Do you remember the first time you played your favourite game? The buzz of excitement at each new encounter, the feeling of wonder as you discovered the world? Do you get that sense of poignancy looking back, knowing that the moment has passed, and you’ll never get to discover it again? Yeah, me too. And sure, there are many games that do that to us, but I don’t think anything will ever hit me the same way that Fallout 3 did the first time.
Let me set the scene; Dublin, Ireland, 2008. It’s the day after my university’s Science & Health Ball (which for some reason was a thing), and I’m on my way home through the city centre at about 2pm, because I was a responsible student and still went to my lectures while hungover as hell. By chance, I ran into a guy I barely knew who had become a lifelong friend the night before, as happens at these sort of events. We’ll call him Kev, mostly because that’s his name. We were both putting off going home, so we wandered in and out of shops, looking at CDs, books, video games, making mindless banter; anything to avoid the bus home.
After an hour or so of this, we were in GameStop, when Kev tapped me on the shoulder, pointing at a green and grey display in the corner.
“Oh yeah, that came out the other day. Looks alright.”
I’m not ashamed to say that I’d never heard of Fallout before; well, OK, I’m a little ashamed, but if we’re honest the vast majority of us hadn’t before Bethesda stepped in. But I picked up Fallout 3, glanced over it, and thought it looked pretty cool. Power armour, nuclear apocalypse, immersive RPG; I’m down for all that. What really intrigued me, though, was the price.
This was a couple of days after release, and it was only €40 on PS3, the same price as the Xbox 360 version. This was in the late 2000s, when some platform prices for games weren’t the same – for reasons I’m still not quite clear on. This was a goddamn steal. I was getting this game.
The cashier took the game, made a face, and here comes the only part of this story I regret. He told me that this was the Xbox price (which yeah, I knew that), and the PS3 version cost €10 more. I’m deeply ashamed – even now, nine years later – at how I acted here, because I went from zero to crazy instantly, quoting the Sale of Goods and Supply of Services Act with a vehemence that surprised even myself.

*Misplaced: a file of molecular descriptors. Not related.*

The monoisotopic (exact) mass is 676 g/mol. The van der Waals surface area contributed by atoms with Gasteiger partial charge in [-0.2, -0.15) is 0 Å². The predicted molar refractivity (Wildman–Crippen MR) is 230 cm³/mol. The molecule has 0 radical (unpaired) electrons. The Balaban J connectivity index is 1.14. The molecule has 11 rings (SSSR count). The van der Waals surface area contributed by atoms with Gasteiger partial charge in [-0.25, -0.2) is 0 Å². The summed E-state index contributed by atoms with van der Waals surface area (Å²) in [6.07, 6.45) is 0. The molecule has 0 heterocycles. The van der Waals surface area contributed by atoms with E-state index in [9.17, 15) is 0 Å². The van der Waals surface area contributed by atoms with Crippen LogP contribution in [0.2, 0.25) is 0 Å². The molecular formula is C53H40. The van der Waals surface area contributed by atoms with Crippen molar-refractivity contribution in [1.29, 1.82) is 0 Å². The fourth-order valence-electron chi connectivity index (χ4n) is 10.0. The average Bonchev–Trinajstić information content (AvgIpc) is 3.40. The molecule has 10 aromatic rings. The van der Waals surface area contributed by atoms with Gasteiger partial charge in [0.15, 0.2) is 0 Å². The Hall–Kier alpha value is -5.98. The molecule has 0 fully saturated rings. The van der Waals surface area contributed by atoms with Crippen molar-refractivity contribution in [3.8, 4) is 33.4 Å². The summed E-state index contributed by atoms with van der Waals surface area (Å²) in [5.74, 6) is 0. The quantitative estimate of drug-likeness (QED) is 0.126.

Clearly he got this kind of crap all the time. I was overcome with regret, but being young and foolish, didn’t realise that I should simply apologise and laugh it off. I just nodded and stared blankly as I got my cash out. That is why, to this day, I am overly nice to any and all store staff; and rest assured I got my comeuppance ten times over when I did my own stint in retail. Even so, it does nothing to assuage my decade-old shame.
But hey, better late than never: sorry, GameStop dude, wherever you are.
Personal failings aside, Kev and I went our separate ways shortly after I made a show of myself. Game in hand, I headed home, ready to lose a few hours to what would be my first Bethesda RPG. Now, I’ll assume that if you’re reading this you’ve played Fallout 3 and, if you haven’t, stop reading this IMMEDIATELY and go play the greatest game ever made. Point is, this is not a game you lose hours in. This is a game you lose days, weeks, months in.
I was not prepared.
That afternoon, I made a cup of tea and loaded up the game. The opening notes of the theme still give me shivers, but back then it was just pure anticipation. I’ll skip past the character creation, though suffice to say it took a while. I was pleasantly surprised to hear that Liam Neeson was my father, and mildly upset that my virtual mother died giving birth to me. Usually a bad sign when a woman dies fourteen seconds into a game.
The child sequences were cute the first time, although they’ve gotten less so with each subsequent playthrough. I always hate tutorials, no matter how desperately I might need them, but this one was innovative and I enjoyed setting up an appalling SPECIAL balance, almost entirely geared towards Perception and Luck. The next hour was a blur, as I learned how to RPG; I told Amata she was a hottie, insulted Butch’s mother, was nice to the old lady, rude to the crazy lady, and cheated on the G.O.A.T. I then saved Butch’s mother, killed the Overseer, mocked his daughter, robbed their flat, and escaped the Vault. This was all good clean fun, but I wasn’t blown away yet.
Then I left Vault 101.
As long as I live, I’ll never forget that moment. The grinding shriek of the Vault door closing behind me, the blinding glare of natural light as I stepped outside, the revelation of the ravaged Capital Wasteland as my eyes adjusted to the outside world. Most people I’ve talked to agree that this is one of the best moments in all of video gaming, not just because it’s when the realisation of the sheer scope of the game hits you, but because in that moment you are feeling what your character is feeling. You see a water tower crumbling nearby, the husk of Megaton just beyond that, and the hollow remnants of the Washington monument looming in the distance. The score lifts us up into wonder and we think “I’m gonna live in this game.”
I didn’t go back to uni for two days.